Complementary PE AI

A new European Radiology study out of France highlighted how Aidoc’s pulmonary embolism AI solution can serve as a valuable emergency radiology safety net, catching PE cases that otherwise might have been missed and increasing radiologists’ confidence. 

Even if that’s technically what PE AI products are supposed to do, studies using commercially available products and focusing on how AI complements radiologists (vs. comparing AI and rad accuracy) are still rare and worth a closer look.

The Diagnostic Study – A team from French telerad provider, IMADIS, analyzed AI and radiologist CTPA interpretations from patients with suspected PE (n = 1,202 patients), finding that:

  • Aidoc PE achieved higher sensitivity (0.926 vs. 0.9 AUCs) and negative predictive value (0.986 vs. 0.981 AUCs)
  • Radiologists achieved higher specificity (0.991 vs. 0.958 AUCs), positive predictive value (0.95 vs. 0.804 AUCs), and accuracy (0.977 vs. 0.953 AUCs)
  • The AI tool flagged 219 suspicious PEs, with 176 true positives, including 19 cases that were missed by radiologists
  • The radiologists detected 180 suspicious PEs, with 171 true positives, including 14 cases that were missed by AI
  • Aidoc PE would have helped IMADIS catch 285 misdiagnosed PE cases in 2020 based on the above AI-only PE detection ratio (19 per 1,202 patients)  

The Radiologist Survey – Nine months after IMADIS implemented Aidoc PE, a survey of its radiologists (n = 79) and a comparison versus its pre-implementation PE CTPAs revealed that:

  • 72% of radiologists believed Aidoc PE improved their diagnostic confidence and comfort 
  • 52% of radiologists the said the AI solution didn’t impact their interpretation times
  • 14% indicated that Aidoc PE reduced interpretation times
  • 34% of radiologists believed the AI tool added time to their workflow
  • The solution actually increased interpretation times by an average of 7.2% (+1:03 minutes)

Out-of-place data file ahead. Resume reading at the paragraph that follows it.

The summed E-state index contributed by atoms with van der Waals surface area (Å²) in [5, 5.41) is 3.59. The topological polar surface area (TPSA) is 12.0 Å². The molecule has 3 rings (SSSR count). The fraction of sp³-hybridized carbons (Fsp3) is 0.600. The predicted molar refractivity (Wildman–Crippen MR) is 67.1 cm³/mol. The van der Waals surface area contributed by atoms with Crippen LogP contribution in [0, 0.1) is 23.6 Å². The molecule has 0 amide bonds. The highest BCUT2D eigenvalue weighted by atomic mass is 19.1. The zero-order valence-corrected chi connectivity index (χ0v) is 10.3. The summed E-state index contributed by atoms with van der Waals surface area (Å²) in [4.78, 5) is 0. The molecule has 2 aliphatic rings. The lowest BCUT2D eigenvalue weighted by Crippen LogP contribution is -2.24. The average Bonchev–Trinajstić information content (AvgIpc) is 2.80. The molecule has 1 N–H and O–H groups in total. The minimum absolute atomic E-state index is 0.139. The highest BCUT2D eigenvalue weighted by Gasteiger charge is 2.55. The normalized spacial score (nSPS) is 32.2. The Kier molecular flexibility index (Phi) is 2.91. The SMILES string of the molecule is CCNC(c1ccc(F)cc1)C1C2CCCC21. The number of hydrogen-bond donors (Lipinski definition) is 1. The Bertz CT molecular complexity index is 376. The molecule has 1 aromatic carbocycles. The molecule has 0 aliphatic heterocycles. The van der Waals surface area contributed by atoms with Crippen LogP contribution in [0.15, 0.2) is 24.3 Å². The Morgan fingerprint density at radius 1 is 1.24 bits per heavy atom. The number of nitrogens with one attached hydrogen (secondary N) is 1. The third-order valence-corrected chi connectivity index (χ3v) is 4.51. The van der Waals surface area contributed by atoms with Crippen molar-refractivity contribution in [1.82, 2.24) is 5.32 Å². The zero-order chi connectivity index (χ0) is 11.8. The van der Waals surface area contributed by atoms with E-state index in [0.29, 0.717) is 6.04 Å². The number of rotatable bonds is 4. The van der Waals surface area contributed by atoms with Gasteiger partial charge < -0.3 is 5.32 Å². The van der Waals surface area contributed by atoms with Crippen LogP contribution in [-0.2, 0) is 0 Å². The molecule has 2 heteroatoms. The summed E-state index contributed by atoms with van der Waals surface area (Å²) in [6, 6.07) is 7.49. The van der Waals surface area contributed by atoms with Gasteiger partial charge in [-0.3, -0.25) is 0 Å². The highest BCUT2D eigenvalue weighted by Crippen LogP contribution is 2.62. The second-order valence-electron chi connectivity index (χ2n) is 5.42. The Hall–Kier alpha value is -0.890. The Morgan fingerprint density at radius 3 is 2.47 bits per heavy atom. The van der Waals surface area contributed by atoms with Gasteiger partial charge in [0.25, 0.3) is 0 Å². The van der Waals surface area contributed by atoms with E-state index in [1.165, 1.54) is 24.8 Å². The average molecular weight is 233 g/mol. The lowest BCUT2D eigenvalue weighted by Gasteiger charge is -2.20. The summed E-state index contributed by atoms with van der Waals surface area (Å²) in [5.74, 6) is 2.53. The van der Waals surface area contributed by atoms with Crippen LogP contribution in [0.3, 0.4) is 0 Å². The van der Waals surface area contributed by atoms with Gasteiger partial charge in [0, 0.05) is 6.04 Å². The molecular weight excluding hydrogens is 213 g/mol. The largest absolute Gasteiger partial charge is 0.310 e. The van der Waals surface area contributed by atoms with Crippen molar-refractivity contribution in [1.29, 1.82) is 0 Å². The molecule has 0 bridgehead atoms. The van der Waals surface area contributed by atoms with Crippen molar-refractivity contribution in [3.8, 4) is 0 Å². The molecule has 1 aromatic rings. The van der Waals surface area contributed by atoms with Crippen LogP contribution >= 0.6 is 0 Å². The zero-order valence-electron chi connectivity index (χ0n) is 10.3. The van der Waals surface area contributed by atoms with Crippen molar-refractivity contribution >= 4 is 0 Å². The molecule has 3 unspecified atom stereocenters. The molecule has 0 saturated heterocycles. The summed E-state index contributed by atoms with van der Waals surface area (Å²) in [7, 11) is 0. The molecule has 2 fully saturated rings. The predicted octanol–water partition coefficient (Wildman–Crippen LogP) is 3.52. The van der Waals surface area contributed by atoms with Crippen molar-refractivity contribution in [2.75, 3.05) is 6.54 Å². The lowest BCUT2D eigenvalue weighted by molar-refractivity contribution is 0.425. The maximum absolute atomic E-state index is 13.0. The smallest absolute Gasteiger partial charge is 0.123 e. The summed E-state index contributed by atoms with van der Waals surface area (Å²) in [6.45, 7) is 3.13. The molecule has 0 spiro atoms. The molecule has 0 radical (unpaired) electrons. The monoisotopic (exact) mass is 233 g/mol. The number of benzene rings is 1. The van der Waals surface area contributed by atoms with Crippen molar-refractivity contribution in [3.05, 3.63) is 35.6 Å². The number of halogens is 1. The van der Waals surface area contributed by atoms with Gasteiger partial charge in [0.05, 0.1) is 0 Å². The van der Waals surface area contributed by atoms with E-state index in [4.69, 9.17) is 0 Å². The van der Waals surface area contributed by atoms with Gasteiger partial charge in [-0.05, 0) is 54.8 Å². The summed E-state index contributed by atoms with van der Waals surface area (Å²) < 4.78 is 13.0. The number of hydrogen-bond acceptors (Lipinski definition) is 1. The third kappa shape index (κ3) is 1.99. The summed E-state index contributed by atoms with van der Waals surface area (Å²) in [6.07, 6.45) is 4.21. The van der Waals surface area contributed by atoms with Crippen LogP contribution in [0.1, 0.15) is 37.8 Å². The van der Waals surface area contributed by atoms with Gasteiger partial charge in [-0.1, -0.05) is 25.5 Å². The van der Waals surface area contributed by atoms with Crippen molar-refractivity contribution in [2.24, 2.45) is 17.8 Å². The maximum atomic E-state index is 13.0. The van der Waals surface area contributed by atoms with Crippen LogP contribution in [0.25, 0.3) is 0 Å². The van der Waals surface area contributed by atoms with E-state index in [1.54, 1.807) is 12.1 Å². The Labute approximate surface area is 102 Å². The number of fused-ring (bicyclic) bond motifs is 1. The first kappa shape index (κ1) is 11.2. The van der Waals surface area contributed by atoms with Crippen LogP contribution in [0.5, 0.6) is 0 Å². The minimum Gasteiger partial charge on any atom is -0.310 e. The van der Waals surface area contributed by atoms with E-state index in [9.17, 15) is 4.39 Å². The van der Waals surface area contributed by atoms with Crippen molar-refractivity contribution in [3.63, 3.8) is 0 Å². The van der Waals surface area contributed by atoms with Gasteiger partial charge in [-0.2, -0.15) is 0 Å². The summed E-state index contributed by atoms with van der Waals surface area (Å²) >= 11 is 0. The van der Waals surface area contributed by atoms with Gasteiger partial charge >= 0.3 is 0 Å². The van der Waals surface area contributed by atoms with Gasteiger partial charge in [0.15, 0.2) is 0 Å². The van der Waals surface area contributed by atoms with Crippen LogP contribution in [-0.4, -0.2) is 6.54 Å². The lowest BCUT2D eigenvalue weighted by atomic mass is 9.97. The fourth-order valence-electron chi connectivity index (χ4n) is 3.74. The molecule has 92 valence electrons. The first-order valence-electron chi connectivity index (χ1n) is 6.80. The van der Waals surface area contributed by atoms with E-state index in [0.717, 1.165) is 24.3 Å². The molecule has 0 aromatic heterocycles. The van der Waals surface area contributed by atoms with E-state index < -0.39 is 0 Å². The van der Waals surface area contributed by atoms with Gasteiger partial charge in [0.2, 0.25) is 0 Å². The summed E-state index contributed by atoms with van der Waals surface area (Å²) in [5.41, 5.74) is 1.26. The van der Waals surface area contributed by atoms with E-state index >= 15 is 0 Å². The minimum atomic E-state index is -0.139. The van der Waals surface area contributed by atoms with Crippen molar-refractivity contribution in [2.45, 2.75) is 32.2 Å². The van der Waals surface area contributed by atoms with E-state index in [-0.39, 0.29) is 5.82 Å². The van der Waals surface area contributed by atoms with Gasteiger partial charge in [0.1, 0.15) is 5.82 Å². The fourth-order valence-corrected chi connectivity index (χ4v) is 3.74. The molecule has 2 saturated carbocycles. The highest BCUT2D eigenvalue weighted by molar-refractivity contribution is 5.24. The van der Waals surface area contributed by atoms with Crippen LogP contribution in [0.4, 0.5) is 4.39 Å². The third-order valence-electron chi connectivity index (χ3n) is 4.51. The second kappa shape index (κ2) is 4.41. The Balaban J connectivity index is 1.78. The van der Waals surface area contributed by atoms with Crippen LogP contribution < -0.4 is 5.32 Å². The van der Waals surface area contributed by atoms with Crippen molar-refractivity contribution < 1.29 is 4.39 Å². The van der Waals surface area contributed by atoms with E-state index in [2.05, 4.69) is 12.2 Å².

The Takeaway

Now that we’re getting better at not obsessing over AI replacing humans, this is a solid example of how AI can complement radiologists by helping them catch more PE cases and make more confident diagnoses. Some radiologists might be concerned with false positives and added interpretation times, but the authors noted that AI’s PE detection advantages (and the risks of missed PEs) outweigh these potential tradeoffs.

The Case for Operational AI

A trio of radiologists from Mount Sinai and East River Medical Imaging starred in a recent Aunt Minnie webinar, discussing their paths towards operational AI adoption, and sharing some very relevant takeaways for radiology groups and AI vendors.

The Cast – The Subtle Medical-sponsored webinar featured Mount Sinai’s Amish H. Doshi, MD and Idoia Corcuera-Solano, MD (neuro and MSK subspecialists) and East River Medical Imaging’s Timothy Deyer, MD (CMIO and MSK IR), all of whom were involved in evaluating and adopting Subtle Medical’s SubtleMR deep learning reconstruction solution.

Make it Easy – When discussing their AI evaluation criteria, the panelists placed a major emphasis on ease-of-evaluation and implementation, with one noting that “before even having a conversation” he’d have to be certain these early processes won’t be costly or cumbersome (clear process, no new hardware, minimal IT work, no up-front purchases, etc.). 

Why Operational AI – Much of the discussion focused on why the panelists support operational AI, noting that scan-shortening DLIR solutions like SubtleMR:

  • Allow more revenue-generating scans per day
  • Alleviate technologist burnout and staffing challenges
  • Improve the patient experience (especially pediatric)